SANDOWN – While voters turned down many moneyed articles presented to them on the March 11 warrant, a significant majority of voters agreed that it was time to build a new police station.
For years town leaders have argued that the police department needs a new home, but until chief Joe Gordon devised a plan whereby the town saved for construction in annual increments, new construction was routinely turned down. In 2010 the town began to save $175,000 per year into the Police Station Capital Reserve Fund. Each year since then the measure has passed, even when the amount was increased last year to $200,000 due to inflation.
At the polls March 11, 801 voters said yes and just 287 said no to a final appropriation of $125,873 to repurpose an existing structure at 460 Main St. Though the total estimated cost for the building is $871,036, the town has already saved $745,163.
While the initial plan devised in 2009 was to break new ground on town-owned land closer to the town hall, when the former funeral home at 460 Main St. went on the market earlier this year, Gordon jumped on it, arguing that the town could repurpose the structure for less money than new construction. It was an argument that many agreed with, and both the selectmen and budget committee unanimously backed the plan.
But voters were also given the chance on the warrant to build new. An article to raise $285,806 for new construction followed the 460 Main St. article. It was turned down with 436 yes votes and 659 no votes.
As residents waited for the results to be read after the polls closed last week, there was perhaps no one there who was more concerned with the tally than Gordon. As the ballot counts were being firmed up, rumors circulated that the station had passed, but it wasn’t until the numbers were officially read by moderator Nelson Rheaume that there was a big sigh of relief from the officers in attendance.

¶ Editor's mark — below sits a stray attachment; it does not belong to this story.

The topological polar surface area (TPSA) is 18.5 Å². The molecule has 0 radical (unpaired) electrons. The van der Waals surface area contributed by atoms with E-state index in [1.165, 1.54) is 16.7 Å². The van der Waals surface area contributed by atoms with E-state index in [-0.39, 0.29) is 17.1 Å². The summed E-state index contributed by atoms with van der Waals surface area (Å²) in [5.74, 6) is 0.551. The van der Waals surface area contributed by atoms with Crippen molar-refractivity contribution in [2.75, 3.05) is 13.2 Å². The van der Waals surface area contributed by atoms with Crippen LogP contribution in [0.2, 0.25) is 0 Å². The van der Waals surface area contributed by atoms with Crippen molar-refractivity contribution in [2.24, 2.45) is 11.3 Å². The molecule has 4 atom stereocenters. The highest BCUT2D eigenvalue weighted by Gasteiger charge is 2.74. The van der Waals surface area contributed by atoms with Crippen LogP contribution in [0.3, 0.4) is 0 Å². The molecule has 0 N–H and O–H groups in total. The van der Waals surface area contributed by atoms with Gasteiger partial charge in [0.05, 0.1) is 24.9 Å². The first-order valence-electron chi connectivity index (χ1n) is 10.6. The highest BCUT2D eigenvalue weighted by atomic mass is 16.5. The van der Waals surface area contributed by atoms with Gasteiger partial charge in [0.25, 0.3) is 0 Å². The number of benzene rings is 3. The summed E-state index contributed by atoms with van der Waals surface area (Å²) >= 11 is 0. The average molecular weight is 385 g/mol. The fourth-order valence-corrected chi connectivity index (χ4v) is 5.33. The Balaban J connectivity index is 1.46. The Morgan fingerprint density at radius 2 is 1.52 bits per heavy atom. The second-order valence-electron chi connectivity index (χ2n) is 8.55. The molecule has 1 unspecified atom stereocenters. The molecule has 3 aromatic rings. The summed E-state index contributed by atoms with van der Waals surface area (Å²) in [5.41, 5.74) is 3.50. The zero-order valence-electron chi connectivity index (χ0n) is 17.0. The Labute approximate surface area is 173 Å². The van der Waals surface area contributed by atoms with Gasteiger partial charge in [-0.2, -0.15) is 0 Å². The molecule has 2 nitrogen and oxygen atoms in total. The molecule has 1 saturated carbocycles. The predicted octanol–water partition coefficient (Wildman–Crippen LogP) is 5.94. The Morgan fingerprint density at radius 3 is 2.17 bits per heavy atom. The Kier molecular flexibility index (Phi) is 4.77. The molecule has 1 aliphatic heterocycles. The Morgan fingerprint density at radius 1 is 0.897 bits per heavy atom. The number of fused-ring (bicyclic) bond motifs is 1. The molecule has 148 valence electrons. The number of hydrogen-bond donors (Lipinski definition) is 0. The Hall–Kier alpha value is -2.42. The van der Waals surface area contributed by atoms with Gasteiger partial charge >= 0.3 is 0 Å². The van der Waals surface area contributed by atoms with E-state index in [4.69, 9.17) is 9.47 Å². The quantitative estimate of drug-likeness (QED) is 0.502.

Gordon said he was very excited that the town agreed to fund the remaining cost of the station, especially given the overwhelming support testified to by the numbers.
“The numbers are great,” said Gordon. “I’m thrilled. It’s been a long time coming.”
Other members of the department also expressed their pleasure with the vote. The department long ago outgrew their station and were making do with limited space and resources. While officers have dealt with various pitfalls of the old station, from working and changing in cramped spaces to the need to handcuff prisoners to a pole in the back room, the space also falls foul of some regulations, including rules around juvenile sight and sound separation.
Outgoing selectman chair Tom Tombarello has been a vocal proponent for the new station. Working for the Essex County sheriff’s department brings him to 50 to 60 police stations across Massachusetts, he said, and in comparison, Sandown’s station was just not serviceable.
“It’s definitely something that needed to be done (build a new station),” said Tombarello. “I’m thrilled. For both the public’s safety and the officers’ safety.”
Tombarello also pointed to the wisdom of getting the project done this year, as it will save the town money in the long run. Not only is 460 Main St. likely a one shot deal, but inflation has pushed the cost for labor and materials up each year, he explained.
The property is set to be closed upon April 15, when plans for the next step in construction can be firmed up. Gordon has noted that he’s looking to do as much as possible in the building with volunteer labor to save the town money.